• Feedback of increased ocean surface CO2 on air-sea exchange of CO2, dimethlysulphide and other gases important for climate and air quality

• Large-scale manipulation experiments on the effect of increased CO2 on biota in the surface waters.

Kleypas, J.A., R.A. Feely, V.J. Fabry, C. Langdon, C.L. Sabine, and L.L. Robbins. 2006. Impacts of Ocean Acidification on Coral Reefs and Other Marine Calcifiers: A Guide for Future Research, report of a workshop held 18–20 April 2005, St. Petersburg, FL, sponsored by NSF, NOAA, and the U.S. Geological Survey, 99 pp.

Summary: The paper is the result of a workshop, sponsored by NSF, NOAA, and the USGS. Roughly 50 scientists participated from a wide range of disciplines. The aims of the workshop were to summarize existing knowledge on the topic of ocean acidification impacts on marine calcifiers, reach a consensus on what the most pressing scientific issues are, and identify future research strategies for addressing these issues. The report is intended as a guide to program managers and researchers toward designing research projects with the details and references needed to address the major scientific issues that should be pursued in the next 5-10 years.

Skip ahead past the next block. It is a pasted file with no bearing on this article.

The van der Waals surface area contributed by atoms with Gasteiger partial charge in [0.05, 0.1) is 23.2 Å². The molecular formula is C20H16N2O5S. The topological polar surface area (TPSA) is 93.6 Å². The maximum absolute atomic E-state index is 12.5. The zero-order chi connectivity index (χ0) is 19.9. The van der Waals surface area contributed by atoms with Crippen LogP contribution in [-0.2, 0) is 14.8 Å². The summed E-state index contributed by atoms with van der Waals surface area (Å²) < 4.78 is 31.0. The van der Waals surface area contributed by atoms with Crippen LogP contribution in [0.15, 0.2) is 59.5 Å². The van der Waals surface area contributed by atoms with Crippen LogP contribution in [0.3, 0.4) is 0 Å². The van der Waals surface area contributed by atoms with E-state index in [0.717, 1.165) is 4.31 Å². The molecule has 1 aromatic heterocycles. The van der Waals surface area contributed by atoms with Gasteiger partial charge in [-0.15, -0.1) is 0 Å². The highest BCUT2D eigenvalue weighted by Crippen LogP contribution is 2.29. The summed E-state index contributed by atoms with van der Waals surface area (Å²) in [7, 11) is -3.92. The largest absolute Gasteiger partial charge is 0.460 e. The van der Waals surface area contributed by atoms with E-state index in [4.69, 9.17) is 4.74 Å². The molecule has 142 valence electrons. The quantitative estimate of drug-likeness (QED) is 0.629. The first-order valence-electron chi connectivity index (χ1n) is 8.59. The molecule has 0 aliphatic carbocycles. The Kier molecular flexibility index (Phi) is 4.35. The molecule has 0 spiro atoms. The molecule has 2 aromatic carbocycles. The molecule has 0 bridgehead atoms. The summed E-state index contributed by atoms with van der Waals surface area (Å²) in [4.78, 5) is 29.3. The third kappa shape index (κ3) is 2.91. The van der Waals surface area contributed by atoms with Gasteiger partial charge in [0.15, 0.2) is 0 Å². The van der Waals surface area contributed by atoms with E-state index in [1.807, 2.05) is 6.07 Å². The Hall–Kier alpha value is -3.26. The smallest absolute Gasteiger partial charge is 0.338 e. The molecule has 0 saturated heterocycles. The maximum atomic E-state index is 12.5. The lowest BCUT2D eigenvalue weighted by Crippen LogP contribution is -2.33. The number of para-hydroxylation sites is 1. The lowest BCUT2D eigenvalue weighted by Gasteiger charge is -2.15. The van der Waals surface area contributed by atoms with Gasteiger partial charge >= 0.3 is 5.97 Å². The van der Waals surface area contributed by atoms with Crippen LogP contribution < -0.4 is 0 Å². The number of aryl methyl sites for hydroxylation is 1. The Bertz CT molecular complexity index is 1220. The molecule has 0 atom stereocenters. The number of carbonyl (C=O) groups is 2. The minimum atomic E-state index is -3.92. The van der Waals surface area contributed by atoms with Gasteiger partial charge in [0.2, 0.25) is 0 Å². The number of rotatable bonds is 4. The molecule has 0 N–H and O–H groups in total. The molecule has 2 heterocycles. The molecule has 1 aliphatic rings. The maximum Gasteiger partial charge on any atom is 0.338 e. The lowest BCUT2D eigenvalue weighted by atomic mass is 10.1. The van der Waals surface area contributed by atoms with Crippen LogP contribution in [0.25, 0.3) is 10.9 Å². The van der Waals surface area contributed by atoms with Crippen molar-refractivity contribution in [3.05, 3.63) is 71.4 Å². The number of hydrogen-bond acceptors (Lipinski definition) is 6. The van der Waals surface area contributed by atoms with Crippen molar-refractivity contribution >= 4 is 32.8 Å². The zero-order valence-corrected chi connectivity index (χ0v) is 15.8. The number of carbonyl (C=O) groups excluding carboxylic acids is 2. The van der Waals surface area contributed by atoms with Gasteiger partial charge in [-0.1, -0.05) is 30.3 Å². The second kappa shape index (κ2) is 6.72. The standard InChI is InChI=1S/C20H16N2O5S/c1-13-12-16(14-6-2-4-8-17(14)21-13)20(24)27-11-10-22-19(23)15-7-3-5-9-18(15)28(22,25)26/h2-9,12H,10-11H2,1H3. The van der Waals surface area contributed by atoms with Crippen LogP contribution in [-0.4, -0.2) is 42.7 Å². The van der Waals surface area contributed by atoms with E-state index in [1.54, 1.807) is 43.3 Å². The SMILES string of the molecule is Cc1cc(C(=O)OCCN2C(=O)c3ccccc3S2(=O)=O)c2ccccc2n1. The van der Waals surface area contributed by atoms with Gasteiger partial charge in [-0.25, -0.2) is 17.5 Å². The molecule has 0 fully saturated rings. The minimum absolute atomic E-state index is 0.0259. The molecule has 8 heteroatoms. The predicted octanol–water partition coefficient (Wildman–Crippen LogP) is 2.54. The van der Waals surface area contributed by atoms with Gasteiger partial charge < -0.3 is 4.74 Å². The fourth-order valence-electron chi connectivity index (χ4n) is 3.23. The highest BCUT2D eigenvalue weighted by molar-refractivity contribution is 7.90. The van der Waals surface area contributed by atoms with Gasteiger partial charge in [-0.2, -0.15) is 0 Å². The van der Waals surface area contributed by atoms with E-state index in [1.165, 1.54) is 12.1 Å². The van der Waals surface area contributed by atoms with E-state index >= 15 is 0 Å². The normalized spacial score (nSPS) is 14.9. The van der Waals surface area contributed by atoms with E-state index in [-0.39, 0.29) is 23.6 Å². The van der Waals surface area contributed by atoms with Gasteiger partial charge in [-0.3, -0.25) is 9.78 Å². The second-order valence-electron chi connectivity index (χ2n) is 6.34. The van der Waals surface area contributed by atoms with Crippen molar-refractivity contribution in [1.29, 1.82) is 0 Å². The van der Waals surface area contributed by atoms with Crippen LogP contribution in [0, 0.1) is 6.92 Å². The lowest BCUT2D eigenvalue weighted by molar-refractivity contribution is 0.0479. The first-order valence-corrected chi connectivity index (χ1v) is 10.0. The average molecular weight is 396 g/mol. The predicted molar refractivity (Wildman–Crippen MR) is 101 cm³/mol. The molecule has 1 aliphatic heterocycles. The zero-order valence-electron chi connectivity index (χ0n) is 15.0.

• Develop protocols for the various methodologies used in seawater chemistry and calcification measurements

• Determine the calcification response to elevated CO2 in benthic and planktonic calcifiers

• Physiological research to discriminate the various mechanisms of calcification within calcifying groups, to better understand the cross-taxa range of responses to changing seawater chemistry

• Experimental studies to determine the interactive effects of multiple variables that affect calcification and dissolution in organisms (saturation state, light, temperature, nutrients)

• Combining laboratory experiments with field studies to establish clear links between laboratory experiments and the natural environment

• Long-term monitoring of coral reef response to ocean acidification, and better accounting of calcium carbonate budgets

• Monitoring of in situ calcification and dissolution in organisms

• Incorporating ecological questions into observations and experiments; e.g., effects on organism survivorship and ecology, ecosystem functioning, etc.

• Biogeochemical and ecological modeling to improve understanding of carbonate system interactions, and to guide future sampling and experimental efforts

The National Academies | 500 Fifth St. N.W. | Washington, D.C. 20001
Copyright © National Academy of Sciences. All rights reserved.
Terms of Use and Privacy Statement